Parafoveal atrophy is a rare complication of conventional macular hole surgery, but if your patient is a high myope, you may want to be on alert. A recent retrospective study suggests those with high degrees of myopia may be at greater risk.
The interventional case series included 10 eyes of 10 consecutive patients, half of whom were male, with high myopia defined as having an axial length over 26.5mm. These patients received human amniotic membrane (hAM) grafts to treat persistent or chronic macular hole with or without retinal detachment. The researchers identified postoperative parafoveal atrophy on color fundus photographs and structural OCT.
Collectively, the 10 patients had a preoperative mean axial length and macular hole diameter of 29.9mm and 881.8μm, respectively. After the hAM transplant, seven eyes had complete macular hole closure. Mean best-corrected visual acuity improved from 1.26logMAR (Snellen equivalent: 20/363) to 1.11logMAR (20/257) on follow-up.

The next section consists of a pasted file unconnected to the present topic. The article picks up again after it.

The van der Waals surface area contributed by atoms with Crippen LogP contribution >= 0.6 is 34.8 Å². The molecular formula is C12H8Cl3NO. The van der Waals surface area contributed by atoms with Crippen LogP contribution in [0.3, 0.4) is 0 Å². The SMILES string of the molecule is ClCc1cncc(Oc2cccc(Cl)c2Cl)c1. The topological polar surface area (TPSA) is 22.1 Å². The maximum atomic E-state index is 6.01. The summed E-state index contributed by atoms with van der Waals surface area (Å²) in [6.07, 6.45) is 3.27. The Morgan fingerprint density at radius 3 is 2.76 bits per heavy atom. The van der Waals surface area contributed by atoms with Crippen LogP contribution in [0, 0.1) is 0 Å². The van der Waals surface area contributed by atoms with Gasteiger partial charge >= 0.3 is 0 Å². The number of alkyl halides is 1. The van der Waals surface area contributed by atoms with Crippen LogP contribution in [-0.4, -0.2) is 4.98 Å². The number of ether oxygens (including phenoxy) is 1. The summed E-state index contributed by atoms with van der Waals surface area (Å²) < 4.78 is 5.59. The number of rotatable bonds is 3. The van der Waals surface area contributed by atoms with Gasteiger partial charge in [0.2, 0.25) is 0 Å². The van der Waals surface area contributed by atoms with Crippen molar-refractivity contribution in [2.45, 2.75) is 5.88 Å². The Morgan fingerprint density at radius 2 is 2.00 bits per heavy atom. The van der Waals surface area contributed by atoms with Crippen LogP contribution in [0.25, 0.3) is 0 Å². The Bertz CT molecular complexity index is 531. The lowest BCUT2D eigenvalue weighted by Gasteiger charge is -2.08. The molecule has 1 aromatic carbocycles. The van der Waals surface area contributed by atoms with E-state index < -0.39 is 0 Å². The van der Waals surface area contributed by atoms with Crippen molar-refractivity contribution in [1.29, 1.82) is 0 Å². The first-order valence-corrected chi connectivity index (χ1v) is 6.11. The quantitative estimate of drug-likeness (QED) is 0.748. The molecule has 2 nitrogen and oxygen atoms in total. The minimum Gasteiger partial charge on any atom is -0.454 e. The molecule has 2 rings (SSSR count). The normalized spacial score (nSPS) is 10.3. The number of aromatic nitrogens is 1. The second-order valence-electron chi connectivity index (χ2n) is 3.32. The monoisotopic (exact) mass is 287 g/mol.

In four of the patients, the researchers described a patchy atrophy-like depigmentation developing around the macular hole lesion as early as the first month after surgery, though none had visual worsening. No significant differences were found between those with and without parafoveal atrophy in terms of demographics, axial length, macular hole size, ocular history, preoperative and postoperative best-corrected visual acuity.
The researchers concluded that 40% of highly myopic eyes developed parafoveal atrophy after hAM graft transplantation. “The pathogenesis and long-term consequence need further investigations,” they added.
Tsai D, Huang Y, Chen S. Parafoveal atrophy after human amniotic membrane graft for macular hole in patients with high myopia. Br J Ophthalmology. July 31, 2020. [Epub ahead of print].